Advocates Envision a Transit-Rich Caltrain Highway 101 Corridor

Caltrain carries 60,000 people on an average weekday, far below its potential. Photo: Sergio Ruiz
Caltrain carries 60,000 people on an average weekday, far below its potential. Photo: Sergio Ruiz

How can we make it easier to get around between San Francisco and San Jose? That was the topic discussed by a group of transit advocates and professionals last Wednesday in Palo Alto at a Caltrain / 101 Corridor Vision Forum. The corridor is today plagued by crowded trains, a congested Highway 101, and ineffective public bus services.

“There’s an opportunity for Caltrain to leapfrog and innovate beyond most of the rail systems in the United States,” said San Francisco Bay Area Planning and Urban Research Association (SPUR) Transportation Policy Director Ratna Amin. “Let’s imagine a railroad that has so much capacity and utility that people are using it for all kinds of trips.”

SPUR published a report [PDF] in February that laid out how Caltrain could triple peak-hour capacity over the next decade if major investments are made. The most aggressive scenario would run up to twelve eight-car trains per hour by constructing a separate set of tracks for California High Speed Rail and rebuilding at least seven stations, for a total cost of up to $20 billion. Less ambitious options could still double peak-hour capacity within the confines of the planned blended system in which the two rail systems will share tracks.

Boosting Caltrain's capacity and ridership beyond electrification will require a series of visionary modernizations that include longer platforms, level boarding, rebuilt stations, and longer sections of passing tracks for High Speed Rail. Image: SPUR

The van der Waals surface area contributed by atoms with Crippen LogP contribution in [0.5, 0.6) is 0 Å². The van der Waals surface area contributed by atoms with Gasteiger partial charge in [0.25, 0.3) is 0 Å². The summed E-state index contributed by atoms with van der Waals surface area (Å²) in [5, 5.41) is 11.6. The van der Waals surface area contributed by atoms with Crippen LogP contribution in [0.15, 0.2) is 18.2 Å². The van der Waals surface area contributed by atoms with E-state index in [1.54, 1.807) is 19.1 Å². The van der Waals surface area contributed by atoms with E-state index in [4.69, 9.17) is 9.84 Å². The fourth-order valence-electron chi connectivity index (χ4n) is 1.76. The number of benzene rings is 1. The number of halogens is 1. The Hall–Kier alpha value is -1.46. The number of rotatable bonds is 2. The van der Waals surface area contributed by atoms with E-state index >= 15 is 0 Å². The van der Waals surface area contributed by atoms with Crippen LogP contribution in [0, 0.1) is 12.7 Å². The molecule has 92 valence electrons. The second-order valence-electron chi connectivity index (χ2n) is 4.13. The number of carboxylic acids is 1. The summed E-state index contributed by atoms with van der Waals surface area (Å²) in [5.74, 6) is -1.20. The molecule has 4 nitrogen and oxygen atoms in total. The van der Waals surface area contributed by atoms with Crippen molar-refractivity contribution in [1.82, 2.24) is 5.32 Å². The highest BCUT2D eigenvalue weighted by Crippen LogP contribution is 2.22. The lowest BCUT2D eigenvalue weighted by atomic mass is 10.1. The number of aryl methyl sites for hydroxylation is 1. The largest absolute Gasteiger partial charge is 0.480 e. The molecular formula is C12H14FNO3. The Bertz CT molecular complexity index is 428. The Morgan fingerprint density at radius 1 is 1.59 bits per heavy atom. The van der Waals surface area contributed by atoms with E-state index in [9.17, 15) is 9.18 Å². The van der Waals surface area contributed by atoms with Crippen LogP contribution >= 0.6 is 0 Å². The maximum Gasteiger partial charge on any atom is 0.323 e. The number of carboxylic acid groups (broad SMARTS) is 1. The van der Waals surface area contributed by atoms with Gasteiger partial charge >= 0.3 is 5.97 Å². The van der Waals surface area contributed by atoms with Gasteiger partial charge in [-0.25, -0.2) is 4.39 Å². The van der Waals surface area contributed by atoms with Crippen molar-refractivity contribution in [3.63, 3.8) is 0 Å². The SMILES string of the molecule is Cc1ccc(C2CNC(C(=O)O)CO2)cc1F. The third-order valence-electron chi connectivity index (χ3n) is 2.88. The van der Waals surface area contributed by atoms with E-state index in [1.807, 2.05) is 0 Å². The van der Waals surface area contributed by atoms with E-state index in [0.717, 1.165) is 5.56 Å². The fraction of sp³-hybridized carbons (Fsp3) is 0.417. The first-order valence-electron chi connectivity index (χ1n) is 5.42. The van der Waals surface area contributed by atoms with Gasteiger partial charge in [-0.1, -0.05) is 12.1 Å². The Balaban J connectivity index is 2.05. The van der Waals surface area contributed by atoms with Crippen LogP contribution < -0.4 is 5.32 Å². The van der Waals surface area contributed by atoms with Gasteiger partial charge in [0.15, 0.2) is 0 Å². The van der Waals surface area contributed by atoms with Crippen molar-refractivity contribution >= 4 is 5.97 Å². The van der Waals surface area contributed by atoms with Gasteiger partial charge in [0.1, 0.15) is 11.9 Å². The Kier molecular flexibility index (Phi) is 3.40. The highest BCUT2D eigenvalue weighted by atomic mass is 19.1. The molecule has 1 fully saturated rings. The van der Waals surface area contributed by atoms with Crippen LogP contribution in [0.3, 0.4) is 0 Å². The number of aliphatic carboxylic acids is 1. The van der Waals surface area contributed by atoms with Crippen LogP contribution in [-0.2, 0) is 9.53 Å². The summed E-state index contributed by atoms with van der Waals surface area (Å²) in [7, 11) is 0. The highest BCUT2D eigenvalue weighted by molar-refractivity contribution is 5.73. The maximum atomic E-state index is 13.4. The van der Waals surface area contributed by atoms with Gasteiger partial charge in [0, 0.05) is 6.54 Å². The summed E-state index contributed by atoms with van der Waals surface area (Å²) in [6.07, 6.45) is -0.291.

Boosting Caltrain’s ridership beyond electrification will require a series of modernizations including longer platforms, level boarding, rebuilt stations, and more passing tracks for High Speed Rail. Image: SPUR

These scenarios are further reaching than those envisioned by Caltrain itself, which is only beginning to plan for service improvements beyond electrification in 2021. The electric trains the agency is purchasing will allow for level boarding on the platforms shared with High Speed Rail by including two sets of doors per car, one high and one low. Level boarding at all stations will require them to rebuild platforms at the higher level.

Caltrain’s success also depends partly on other transit systems being more extensively utilized, including the region’s highways. Lacking even a carpool lane through San Francisco and San Mateo counties, Highway 101 penalizes those travelling the most efficiently.

“Highways are an untapped resource for transit,” said TransForm Senior Community Planner Chris Lepe. “On Highway 101, three percent of vehicles – carpools with at least three people, shuttles, and buses – carry 20 percent of the people. Solo drivers make up 75 percent of the vehicles and carry about half of the people.”

Caltrans and transportation officials in San Mateo County favor widening Highway 101 to ten lanes there to create new express lanes, which are free for carpools and buses but admit solo drivers for a fee that is set at a price that maintains them in a congestion-free condition. Transit advocacy groups are lobbying for existing travel lanes to be converted to express lanes instead, which will save an estimated $200 million that could be invested in better transit services.

“Caltrans is about to make this major investment that depends on high-occupancy vehicles, but doesn’t know how to promote the use of high-occupancy vehicles,” commented Friends of Caltrain Director Adina Levin.